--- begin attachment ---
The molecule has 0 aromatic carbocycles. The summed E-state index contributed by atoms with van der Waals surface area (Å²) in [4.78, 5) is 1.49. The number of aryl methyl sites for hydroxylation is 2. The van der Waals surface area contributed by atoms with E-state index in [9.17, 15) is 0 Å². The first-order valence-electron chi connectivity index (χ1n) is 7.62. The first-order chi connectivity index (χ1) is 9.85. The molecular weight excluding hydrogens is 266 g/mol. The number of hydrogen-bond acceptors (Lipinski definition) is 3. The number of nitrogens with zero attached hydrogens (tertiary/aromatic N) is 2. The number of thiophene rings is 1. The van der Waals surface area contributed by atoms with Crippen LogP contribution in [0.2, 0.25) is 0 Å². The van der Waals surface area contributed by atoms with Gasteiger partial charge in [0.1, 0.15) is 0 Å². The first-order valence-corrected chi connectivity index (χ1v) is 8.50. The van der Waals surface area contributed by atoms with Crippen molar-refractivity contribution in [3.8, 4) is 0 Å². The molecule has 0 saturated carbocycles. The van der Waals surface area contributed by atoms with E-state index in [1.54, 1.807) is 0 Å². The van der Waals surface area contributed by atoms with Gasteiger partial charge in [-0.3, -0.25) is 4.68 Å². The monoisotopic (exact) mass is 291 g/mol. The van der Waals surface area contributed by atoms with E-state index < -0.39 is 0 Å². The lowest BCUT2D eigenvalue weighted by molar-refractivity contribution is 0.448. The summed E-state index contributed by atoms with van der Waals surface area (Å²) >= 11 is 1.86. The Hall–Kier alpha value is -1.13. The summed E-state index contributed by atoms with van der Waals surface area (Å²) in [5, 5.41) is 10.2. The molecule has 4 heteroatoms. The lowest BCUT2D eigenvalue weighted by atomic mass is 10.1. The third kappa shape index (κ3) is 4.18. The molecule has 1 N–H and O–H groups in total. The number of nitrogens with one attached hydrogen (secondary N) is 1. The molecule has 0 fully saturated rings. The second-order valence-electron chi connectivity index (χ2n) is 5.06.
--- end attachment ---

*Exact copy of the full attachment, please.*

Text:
The molecule has 0 aromatic carbocycles. The summed E-state index contributed by atoms with van der Waals surface area (Å²) in [4.78, 5) is 1.49. The number of aryl methyl sites for hydroxylation is 2. The van der Waals surface area contributed by atoms with E-state index in [9.17, 15) is 0 Å². The first-order valence-electron chi connectivity index (χ1n) is 7.62. The first-order chi connectivity index (χ1) is 9.85. The molecular weight excluding hydrogens is 266 g/mol. The number of hydrogen-bond acceptors (Lipinski definition) is 3. The number of nitrogens with zero attached hydrogens (tertiary/aromatic N) is 2. The number of thiophene rings is 1. The van der Waals surface area contributed by atoms with Crippen LogP contribution in [0.2, 0.25) is 0 Å². The van der Waals surface area contributed by atoms with Gasteiger partial charge in [0.1, 0.15) is 0 Å². The first-order valence-corrected chi connectivity index (χ1v) is 8.50. The van der Waals surface area contributed by atoms with Crippen molar-refractivity contribution in [3.8, 4) is 0 Å². The molecule has 0 saturated carbocycles. The van der Waals surface area contributed by atoms with E-state index in [1.54, 1.807) is 0 Å². The van der Waals surface area contributed by atoms with Gasteiger partial charge in [-0.3, -0.25) is 4.68 Å². The monoisotopic (exact) mass is 291 g/mol. The van der Waals surface area contributed by atoms with E-state index < -0.39 is 0 Å². The lowest BCUT2D eigenvalue weighted by molar-refractivity contribution is 0.448. The summed E-state index contributed by atoms with van der Waals surface area (Å²) >= 11 is 1.86. The Hall–Kier alpha value is -1.13. The summed E-state index contributed by atoms with van der Waals surface area (Å²) in [5, 5.41) is 10.2. The molecule has 4 heteroatoms. The lowest BCUT2D eigenvalue weighted by atomic mass is 10.1. The third kappa shape index (κ3) is 4.18. The molecule has 1 N–H and O–H groups in total. The number of nitrogens with one attached hydrogen (secondary N) is 1. The molecule has 0 fully saturated rings. The second-order valence-electron chi connectivity index (χ2n) is 5.06.